Coping with Snoring

Is your partner's snoring leaving you at your wits' end? Are you forced to sleep on the couch because you snore so loudly? Here are some treatment options, but it's best to consult a medical specialist to find out what's right for you:
  • Positional therapy Sleeping on your side or stomach may help reduce snoring. There are a number of devices that may help prevent you from sleeping on your back.
  • Therapy Stress affects your breathing, so various methods of stress management may help alleviate snoring. Breathing techniques, for example, can help reduce stress and create a new breathing pattern. Also, hypnotherapy can be used to treat anxiety and depression, both of which may be factors contributing to the snoring. Some people have found success with aromatherapy as well, such as using rose and other relaxing smells.
  • Quit smoking You may be allergic to the ingredients in tobacco, which may be a cause of your snoring. Simply being around smoke may be a contributing factor.
  • Exercise Exercise can help reduce stress and improve breathing patterns. It's important not only that you exercise, but that you do so in the right conditions to reduce snoring. Exercise in an environment that will not inflame any allergic responses. For example, swimming in a chlorinated pool or jogging in a meadow where you're allergic to the weeds may make the situation worse. For purposes of controlling snoring, gentle exercises like walking are better than more rigorous exercises like hard running.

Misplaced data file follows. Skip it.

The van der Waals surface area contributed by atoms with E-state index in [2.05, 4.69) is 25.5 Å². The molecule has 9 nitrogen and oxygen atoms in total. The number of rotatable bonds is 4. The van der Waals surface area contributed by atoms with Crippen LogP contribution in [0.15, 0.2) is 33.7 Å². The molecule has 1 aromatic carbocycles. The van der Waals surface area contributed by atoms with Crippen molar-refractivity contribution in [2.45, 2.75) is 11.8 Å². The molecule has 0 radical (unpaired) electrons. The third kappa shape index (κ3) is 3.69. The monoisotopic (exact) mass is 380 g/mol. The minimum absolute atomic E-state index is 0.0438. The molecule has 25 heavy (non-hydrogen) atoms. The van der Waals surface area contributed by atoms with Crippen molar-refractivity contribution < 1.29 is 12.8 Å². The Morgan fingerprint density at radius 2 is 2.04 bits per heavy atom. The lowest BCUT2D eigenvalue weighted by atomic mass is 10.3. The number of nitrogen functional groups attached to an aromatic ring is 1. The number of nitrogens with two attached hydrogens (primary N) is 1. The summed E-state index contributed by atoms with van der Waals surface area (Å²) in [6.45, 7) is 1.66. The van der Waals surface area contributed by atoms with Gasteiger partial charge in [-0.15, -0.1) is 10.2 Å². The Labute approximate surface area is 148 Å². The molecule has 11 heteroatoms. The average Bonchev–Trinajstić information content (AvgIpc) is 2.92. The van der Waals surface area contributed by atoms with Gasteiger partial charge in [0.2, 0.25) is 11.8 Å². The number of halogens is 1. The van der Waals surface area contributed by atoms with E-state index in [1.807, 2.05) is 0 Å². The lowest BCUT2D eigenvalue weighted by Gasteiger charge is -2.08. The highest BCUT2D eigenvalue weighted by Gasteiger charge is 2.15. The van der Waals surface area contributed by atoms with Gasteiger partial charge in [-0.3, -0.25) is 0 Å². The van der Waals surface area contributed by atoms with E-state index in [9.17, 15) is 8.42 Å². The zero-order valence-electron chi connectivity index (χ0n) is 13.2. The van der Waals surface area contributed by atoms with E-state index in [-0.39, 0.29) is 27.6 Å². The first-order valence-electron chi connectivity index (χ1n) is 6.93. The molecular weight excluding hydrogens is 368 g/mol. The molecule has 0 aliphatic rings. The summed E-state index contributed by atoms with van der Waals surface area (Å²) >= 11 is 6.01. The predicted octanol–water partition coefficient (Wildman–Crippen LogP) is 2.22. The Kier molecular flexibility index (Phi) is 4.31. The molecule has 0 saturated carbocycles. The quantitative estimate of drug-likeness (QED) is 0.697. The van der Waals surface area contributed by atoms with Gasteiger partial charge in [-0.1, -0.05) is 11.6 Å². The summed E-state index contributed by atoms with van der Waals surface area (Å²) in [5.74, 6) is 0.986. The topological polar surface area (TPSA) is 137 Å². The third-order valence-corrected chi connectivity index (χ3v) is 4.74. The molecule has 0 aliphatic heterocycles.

• Weight loss Obesity is thought to contribute to snoring, so losing weight is frequently recommended as a treatment if you are overweight.
  • Oral appliances Devices like a mandibular repositioning appliance or a tongue retaining device work to create a cleaner airway passage. Medical professionals with this expertise can mold, fit and adjust them.
  • Over-the-counter devices Chin strips:The theory behind chin strips is that if you can keep a person's mouth closed, you can stop the snoring. Some devices go over one's head and under the chin to keep the mouth shut. Oral vestibular shield: This device, which looks like a small plastic shield, goes in your mouth to keep air from passing through the mouth and to promote breathing through the nose. Nasal dilators: Athletes often use nasal dilators to breathe more easily and get more oxygen. This same technique, which goes on the nose with an adhesive to open up the nasal passage, can help in snoring. Nasal sprays: Many have homeopathic ingredients that can help with allergies, and vitamins that can be absorbed to reduce snoring.
  • Medication There are several medications that may treat snoring, and should be considered with the advice and recommendation of a physician.
  • Surgery and prosthetic devices Many people who snore may also suffer from sleep apnea, and should therefore consult a doctor.
  • Ear plugs Ear plugs may keep your relationship intact and let you have a restful night's sleep if you're the "victim" of someone else's snoring.

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